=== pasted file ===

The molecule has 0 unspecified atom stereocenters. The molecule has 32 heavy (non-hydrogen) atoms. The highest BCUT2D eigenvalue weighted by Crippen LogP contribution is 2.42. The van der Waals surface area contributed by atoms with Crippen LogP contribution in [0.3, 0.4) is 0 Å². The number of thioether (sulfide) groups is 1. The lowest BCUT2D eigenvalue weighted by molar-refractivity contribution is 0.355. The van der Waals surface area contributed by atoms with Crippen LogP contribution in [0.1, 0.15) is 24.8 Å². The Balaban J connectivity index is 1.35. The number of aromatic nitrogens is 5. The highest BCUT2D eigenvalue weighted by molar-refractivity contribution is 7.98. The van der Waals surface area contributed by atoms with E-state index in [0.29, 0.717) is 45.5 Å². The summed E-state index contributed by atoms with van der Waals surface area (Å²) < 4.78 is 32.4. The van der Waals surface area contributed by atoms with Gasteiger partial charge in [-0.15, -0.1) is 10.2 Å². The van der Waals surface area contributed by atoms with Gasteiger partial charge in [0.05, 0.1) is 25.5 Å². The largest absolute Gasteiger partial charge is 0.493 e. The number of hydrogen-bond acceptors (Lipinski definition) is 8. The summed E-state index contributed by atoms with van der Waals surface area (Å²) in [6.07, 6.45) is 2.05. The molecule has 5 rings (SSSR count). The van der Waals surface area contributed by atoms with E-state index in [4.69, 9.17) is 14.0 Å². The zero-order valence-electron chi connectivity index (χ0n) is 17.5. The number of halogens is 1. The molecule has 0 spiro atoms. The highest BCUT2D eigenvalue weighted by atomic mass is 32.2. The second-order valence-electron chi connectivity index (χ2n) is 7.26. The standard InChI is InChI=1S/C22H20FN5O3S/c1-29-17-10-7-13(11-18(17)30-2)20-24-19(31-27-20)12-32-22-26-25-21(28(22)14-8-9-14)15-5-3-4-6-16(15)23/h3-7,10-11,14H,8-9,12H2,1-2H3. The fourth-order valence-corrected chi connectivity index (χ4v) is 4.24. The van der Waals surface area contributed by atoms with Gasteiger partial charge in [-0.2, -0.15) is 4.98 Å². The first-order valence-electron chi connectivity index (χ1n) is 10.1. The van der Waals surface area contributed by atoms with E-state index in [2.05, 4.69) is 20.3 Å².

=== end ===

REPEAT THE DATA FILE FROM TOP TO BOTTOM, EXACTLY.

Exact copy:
The molecule has 0 unspecified atom stereocenters. The molecule has 32 heavy (non-hydrogen) atoms. The highest BCUT2D eigenvalue weighted by Crippen LogP contribution is 2.42. The van der Waals surface area contributed by atoms with Crippen LogP contribution in [0.3, 0.4) is 0 Å². The number of thioether (sulfide) groups is 1. The lowest BCUT2D eigenvalue weighted by molar-refractivity contribution is 0.355. The van der Waals surface area contributed by atoms with Crippen LogP contribution in [0.1, 0.15) is 24.8 Å². The Balaban J connectivity index is 1.35. The number of aromatic nitrogens is 5. The highest BCUT2D eigenvalue weighted by molar-refractivity contribution is 7.98. The van der Waals surface area contributed by atoms with E-state index in [0.29, 0.717) is 45.5 Å². The summed E-state index contributed by atoms with van der Waals surface area (Å²) < 4.78 is 32.4. The van der Waals surface area contributed by atoms with Gasteiger partial charge in [-0.15, -0.1) is 10.2 Å². The van der Waals surface area contributed by atoms with Gasteiger partial charge in [0.05, 0.1) is 25.5 Å². The largest absolute Gasteiger partial charge is 0.493 e. The number of hydrogen-bond acceptors (Lipinski definition) is 8. The summed E-state index contributed by atoms with van der Waals surface area (Å²) in [6.07, 6.45) is 2.05. The molecule has 5 rings (SSSR count). The van der Waals surface area contributed by atoms with E-state index in [4.69, 9.17) is 14.0 Å². The zero-order valence-electron chi connectivity index (χ0n) is 17.5. The number of halogens is 1. The molecule has 0 spiro atoms. The highest BCUT2D eigenvalue weighted by atomic mass is 32.2. The second-order valence-electron chi connectivity index (χ2n) is 7.26. The standard InChI is InChI=1S/C22H20FN5O3S/c1-29-17-10-7-13(11-18(17)30-2)20-24-19(31-27-20)12-32-22-26-25-21(28(22)14-8-9-14)15-5-3-4-6-16(15)23/h3-7,10-11,14H,8-9,12H2,1-2H3. The fourth-order valence-corrected chi connectivity index (χ4v) is 4.24. The van der Waals surface area contributed by atoms with Gasteiger partial charge in [-0.2, -0.15) is 4.98 Å². The first-order valence-electron chi connectivity index (χ1n) is 10.1. The van der Waals surface area contributed by atoms with E-state index in [2.05, 4.69) is 20.3 Å².